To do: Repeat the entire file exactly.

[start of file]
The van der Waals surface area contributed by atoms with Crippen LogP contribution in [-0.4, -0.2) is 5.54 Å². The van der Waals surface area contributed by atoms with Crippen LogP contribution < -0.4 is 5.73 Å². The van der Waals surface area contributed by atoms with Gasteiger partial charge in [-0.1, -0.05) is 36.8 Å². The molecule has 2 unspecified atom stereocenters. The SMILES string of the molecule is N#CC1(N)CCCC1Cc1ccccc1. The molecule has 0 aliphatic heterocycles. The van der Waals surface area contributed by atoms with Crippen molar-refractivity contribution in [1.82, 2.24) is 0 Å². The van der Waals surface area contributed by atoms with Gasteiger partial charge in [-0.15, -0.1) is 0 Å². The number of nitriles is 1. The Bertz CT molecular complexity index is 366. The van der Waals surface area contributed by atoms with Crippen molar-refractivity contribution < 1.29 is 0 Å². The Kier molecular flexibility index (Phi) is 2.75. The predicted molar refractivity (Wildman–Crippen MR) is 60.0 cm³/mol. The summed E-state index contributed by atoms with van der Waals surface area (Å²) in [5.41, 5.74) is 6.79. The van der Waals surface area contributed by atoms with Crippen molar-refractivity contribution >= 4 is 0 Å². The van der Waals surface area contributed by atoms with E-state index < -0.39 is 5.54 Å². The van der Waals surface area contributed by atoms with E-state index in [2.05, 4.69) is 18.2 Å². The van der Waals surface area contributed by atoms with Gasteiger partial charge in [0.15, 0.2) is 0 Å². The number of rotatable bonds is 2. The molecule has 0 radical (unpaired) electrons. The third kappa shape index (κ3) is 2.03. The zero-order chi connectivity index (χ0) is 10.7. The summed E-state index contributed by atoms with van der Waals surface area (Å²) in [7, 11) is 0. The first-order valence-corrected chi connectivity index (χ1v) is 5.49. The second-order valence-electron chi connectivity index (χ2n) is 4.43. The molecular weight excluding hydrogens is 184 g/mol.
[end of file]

The van der Waals surface area contributed by atoms with Crippen LogP contribution in [-0.4, -0.2) is 5.54 Å². The van der Waals surface area contributed by atoms with Crippen LogP contribution < -0.4 is 5.73 Å². The van der Waals surface area contributed by atoms with Gasteiger partial charge in [-0.1, -0.05) is 36.8 Å². The molecule has 2 unspecified atom stereocenters. The SMILES string of the molecule is N#CC1(N)CCCC1Cc1ccccc1. The molecule has 0 aliphatic heterocycles. The van der Waals surface area contributed by atoms with Crippen molar-refractivity contribution in [1.82, 2.24) is 0 Å². The van der Waals surface area contributed by atoms with Gasteiger partial charge in [-0.15, -0.1) is 0 Å². The number of nitriles is 1. The Bertz CT molecular complexity index is 366. The van der Waals surface area contributed by atoms with Crippen molar-refractivity contribution < 1.29 is 0 Å². The Kier molecular flexibility index (Phi) is 2.75. The predicted molar refractivity (Wildman–Crippen MR) is 60.0 cm³/mol. The summed E-state index contributed by atoms with van der Waals surface area (Å²) in [5.41, 5.74) is 6.79. The van der Waals surface area contributed by atoms with Crippen molar-refractivity contribution >= 4 is 0 Å². The van der Waals surface area contributed by atoms with E-state index < -0.39 is 5.54 Å². The van der Waals surface area contributed by atoms with E-state index in [2.05, 4.69) is 18.2 Å². The van der Waals surface area contributed by atoms with Gasteiger partial charge in [0.15, 0.2) is 0 Å². The number of rotatable bonds is 2. The molecule has 0 radical (unpaired) electrons. The third kappa shape index (κ3) is 2.03. The zero-order chi connectivity index (χ0) is 10.7. The summed E-state index contributed by atoms with van der Waals surface area (Å²) in [7, 11) is 0. The first-order valence-corrected chi connectivity index (χ1v) is 5.49. The second-order valence-electron chi connectivity index (χ2n) is 4.43. The molecular weight excluding hydrogens is 184 g/mol.